It's been a couple of days into the new year, and I've been poking at the servers to make sure everything is tip-top.
Well, it's never the case everything is tip-top, but I try.
All of the systems survived the date change without incident, as expected. They also handle daylight savings well, because most of them use UTC anyway. I have been tweaking some system monitoring and alerting, usually leveraging Slack as a warning mechanism, as it's installed on all of my systems, both mobile and desktop. In a few cases I need to continue to leverage e-mail, but that's pretty solid, too, and is tied to my phone and tablet, at the very least.
I've been running through the smaller systems, like this one, shoring up their product versions. This is now running the latest version of the blog software, as are most of the sites or domains running the same. I've been making moves to the OpenJDK as the licensing is getting more confusing and possibly concerning with the Oracle JDKs. So far I haven't had any real issues with those apps.
I continue to migrate things from the long-running server to the new beefy server. I've given my ire over the lack of disk space on the new server (it's got just 400GB of real storage) by leveraging network-attached storage, keeping the e-mail and large database servers off, and centralizing logging to other servers. The axle I keep wrapping myself around is that the next version of firmware (which I can't "find," and Oracle makes hard to acquire--I miss Sun Microsystems) does support the larger drives I've already got installed on the system. I do have two GB ports on both the big server and the big DB and file server (which has TBs of storage), and the big server does have an alluring fiber NAS card (...must keep off eBay...), but for now, really the DB, mail, and logs are the space hogs.
While I'm mentioning axles, I'm also wrapping myself around some CI/CD axles. I'm fortunate to work in a place that has an excellent team of engineers adding all of those features to our development infrastructure. I've toyed with many on my systems, too, but cannot reproduce the convenience they've allowed for me. So I continue to have a slightly manual CD system; I can trigger the CI fine, and have my repos run my tests on independent systems, but I still need to manually bundle and store my containers, and I need to manually trigger the deployment to my container server. Sometimes I jump into the rabbit hole of trying to get one more step closer to automated deployments, but really I just end up wasting what should have been productive authoring time.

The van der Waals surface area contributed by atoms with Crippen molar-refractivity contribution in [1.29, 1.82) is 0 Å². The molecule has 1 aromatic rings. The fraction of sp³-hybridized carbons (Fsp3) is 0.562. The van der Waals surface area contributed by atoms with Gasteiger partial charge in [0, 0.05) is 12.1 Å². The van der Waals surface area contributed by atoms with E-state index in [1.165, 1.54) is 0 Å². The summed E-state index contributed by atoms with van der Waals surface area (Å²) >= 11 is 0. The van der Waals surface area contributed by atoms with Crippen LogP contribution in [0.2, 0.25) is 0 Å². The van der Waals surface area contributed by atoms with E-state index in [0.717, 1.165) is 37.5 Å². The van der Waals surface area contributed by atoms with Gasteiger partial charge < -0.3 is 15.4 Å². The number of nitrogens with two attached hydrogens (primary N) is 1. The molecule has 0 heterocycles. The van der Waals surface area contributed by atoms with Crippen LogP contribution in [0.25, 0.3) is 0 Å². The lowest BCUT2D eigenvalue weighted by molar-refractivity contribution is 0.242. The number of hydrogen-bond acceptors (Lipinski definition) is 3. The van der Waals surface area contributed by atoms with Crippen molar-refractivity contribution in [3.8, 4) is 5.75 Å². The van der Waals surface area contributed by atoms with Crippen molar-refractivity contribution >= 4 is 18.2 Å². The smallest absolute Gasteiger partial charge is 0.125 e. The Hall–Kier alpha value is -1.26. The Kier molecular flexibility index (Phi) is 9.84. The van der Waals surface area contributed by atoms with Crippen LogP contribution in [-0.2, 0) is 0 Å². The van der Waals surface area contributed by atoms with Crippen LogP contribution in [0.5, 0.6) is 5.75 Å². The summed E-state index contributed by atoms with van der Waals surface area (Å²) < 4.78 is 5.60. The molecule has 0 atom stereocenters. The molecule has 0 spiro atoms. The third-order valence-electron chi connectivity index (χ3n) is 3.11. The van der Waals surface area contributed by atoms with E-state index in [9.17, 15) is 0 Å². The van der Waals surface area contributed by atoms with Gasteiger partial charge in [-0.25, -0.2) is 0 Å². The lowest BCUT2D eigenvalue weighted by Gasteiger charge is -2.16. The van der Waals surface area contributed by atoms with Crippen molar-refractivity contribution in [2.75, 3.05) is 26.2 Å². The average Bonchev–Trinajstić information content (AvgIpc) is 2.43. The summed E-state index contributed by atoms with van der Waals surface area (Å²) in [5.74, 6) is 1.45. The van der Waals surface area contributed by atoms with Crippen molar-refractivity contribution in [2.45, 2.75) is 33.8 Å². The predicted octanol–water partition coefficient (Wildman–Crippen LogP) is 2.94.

While I was checking out my neatly distributed logging, I did notice that my "local" logging stopped working. Of course, my old mechanism was to leverage cronolog to slice my logs into days for both the static analysis tools and the logging server. Since the year rolled over, the "local" consumption of those logs stopped, as the folder had changed. I fixed this quickly enough, and glad to do it on just the third morning of the year; I've done it in the past in February, which leads to baby-stepping through the logs to not break the licensing. I do plan to move away from Splunk (as much as I like it), to ELK, but this change is hard, and I need to either figure out importing the past (again), or dropping it and moving forward.
I'm blathering all of this more for my benefit than any of the random readers who find this. There's a lot of "oh yeah, that's when that happened" and "whoops, I forgot I did that" in here that helps me when I run into trouble. I hope some of it is beneficial to others, at least confirming that their version of weird maintenance isn't totally unique. As well as some of the actually helpful things.